Segovia is a master at his craft and is world renowned. Working with clay and paints comes naturally to this 82-year-old Cuenca native. He is full of energy and excitement and shows no signs of slowing down. It is very apparent that art is not only his profession, but also his passion. His love of art spills over into the neighborhood.
“The maestro wanted to do something special for the city,” Zambrano says. “We want to put murals throughout the neighborhood and make it a destination. We want to make it pretty and positive.”
So far, Zambrano has met resistance from the City of Cuenca since permission is needed to paint the murals in the historic neighborhood. He has met with the vice-mayor and several city officials but has received no final response.
“The cost of the murals is zero dollars to the city! In Guayaquil, the city spent close to $500,000. It was anywhere from $3,000 to $19,000 on a single mural for neighborhood murals,” says Zambrano. “We are trying to get this done as a neighborhood. The maestro is willing to donate his designs for the murals.”
Money is still needed to fund the proposed art and beautification project. His neighbor, Cuenca Salmon, is already supporting the wall painting plan. The goal is to only use private money.
Zambrano claims that murals appeal to everyone. He thinks it will make the neighborhood look ‘put together’. “People love murals! They respect an area with murals. There is little trash where murals are.”
He thinks that the city’s reluctance to allow the murals is based on perception. Zambrano feels that the city only wants folkloric work and that Segovia’s work falls outside of that definition.
“They do not understand Segovia’s artwork since it is based on oral tradition,” an exasperated Zambrano states. “I have to do the city’s part to have the maestro honored and his work to be shown.”
It is why this Saturday, La Guarida will have an invitation-only grand opening of a gallery to exhibit Segovia’s works and to offer it to the public. “The maestro has a huge following. If we didn’t make the event invitation-only, the crowd would be too big!”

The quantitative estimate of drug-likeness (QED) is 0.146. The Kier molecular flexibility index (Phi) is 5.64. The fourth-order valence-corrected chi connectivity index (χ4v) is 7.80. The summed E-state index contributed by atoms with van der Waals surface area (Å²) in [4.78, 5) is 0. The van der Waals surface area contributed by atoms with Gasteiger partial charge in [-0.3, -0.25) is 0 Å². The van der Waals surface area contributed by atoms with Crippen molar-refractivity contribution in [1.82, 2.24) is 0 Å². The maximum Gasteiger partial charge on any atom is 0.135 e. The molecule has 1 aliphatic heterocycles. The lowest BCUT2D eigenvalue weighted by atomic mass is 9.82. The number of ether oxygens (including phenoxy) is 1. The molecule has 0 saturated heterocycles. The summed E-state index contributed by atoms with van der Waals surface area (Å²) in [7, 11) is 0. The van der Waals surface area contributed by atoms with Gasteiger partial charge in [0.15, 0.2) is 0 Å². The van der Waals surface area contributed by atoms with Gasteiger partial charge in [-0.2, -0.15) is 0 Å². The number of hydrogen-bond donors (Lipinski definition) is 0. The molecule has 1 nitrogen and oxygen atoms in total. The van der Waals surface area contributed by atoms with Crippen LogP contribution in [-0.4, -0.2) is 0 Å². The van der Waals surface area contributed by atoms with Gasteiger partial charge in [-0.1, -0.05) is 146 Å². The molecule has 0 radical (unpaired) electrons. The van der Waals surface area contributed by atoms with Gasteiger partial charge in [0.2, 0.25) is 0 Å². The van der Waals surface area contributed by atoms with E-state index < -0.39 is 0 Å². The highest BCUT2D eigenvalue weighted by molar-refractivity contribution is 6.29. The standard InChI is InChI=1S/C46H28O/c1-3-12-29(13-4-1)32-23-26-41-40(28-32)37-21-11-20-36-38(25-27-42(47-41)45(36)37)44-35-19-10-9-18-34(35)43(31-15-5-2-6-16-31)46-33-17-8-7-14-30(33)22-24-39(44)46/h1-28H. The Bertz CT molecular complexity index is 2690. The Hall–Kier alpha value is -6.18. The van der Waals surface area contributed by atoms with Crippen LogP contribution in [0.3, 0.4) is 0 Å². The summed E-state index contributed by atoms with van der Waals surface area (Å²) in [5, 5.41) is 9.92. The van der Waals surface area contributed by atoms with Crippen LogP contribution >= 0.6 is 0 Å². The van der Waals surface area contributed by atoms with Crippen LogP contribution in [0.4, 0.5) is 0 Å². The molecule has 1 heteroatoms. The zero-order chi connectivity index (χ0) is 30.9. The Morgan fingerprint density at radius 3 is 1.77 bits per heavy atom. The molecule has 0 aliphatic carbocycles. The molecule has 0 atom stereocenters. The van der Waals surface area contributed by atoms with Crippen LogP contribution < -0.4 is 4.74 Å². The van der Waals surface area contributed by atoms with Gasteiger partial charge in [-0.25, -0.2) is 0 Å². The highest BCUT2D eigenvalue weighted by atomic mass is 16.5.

Smaller works by Segovia will be on display, and there will be seven murals by the maestro throughout the restaurant. One could say that the beautiful renovated historic building is dedicated to the famous artist.
Starting on Monday, everyone can visit the showroom. It will be open Monday through Friday from 9am to noon. Zambrano says that the gallery is a warm-up for the maestro’s July 23rd birthday.
Segovia is proud of his city and obviously, his neighborhood too. Zambrano wants to elevate his hometown to a higher level with the murals. “We can show the world how wonderful the his works are,” Zambrano says. “He is that valuable.”
Zambrano hopes to show the city a couple of the maestro’s murals and convince them that allowing them is the right thing to do. He wants the city involved and is willing for it to take credit for the project.
To the city, he says: “It’s free! Come and cut the ribbon and take the credit. Let’s do it!”
La Guarida, Calle Mariscal Lamar 22.23 y Luis Pauta R., Cuenca, +593 7-282-4161, Facebook
Photos by Stephen Vargha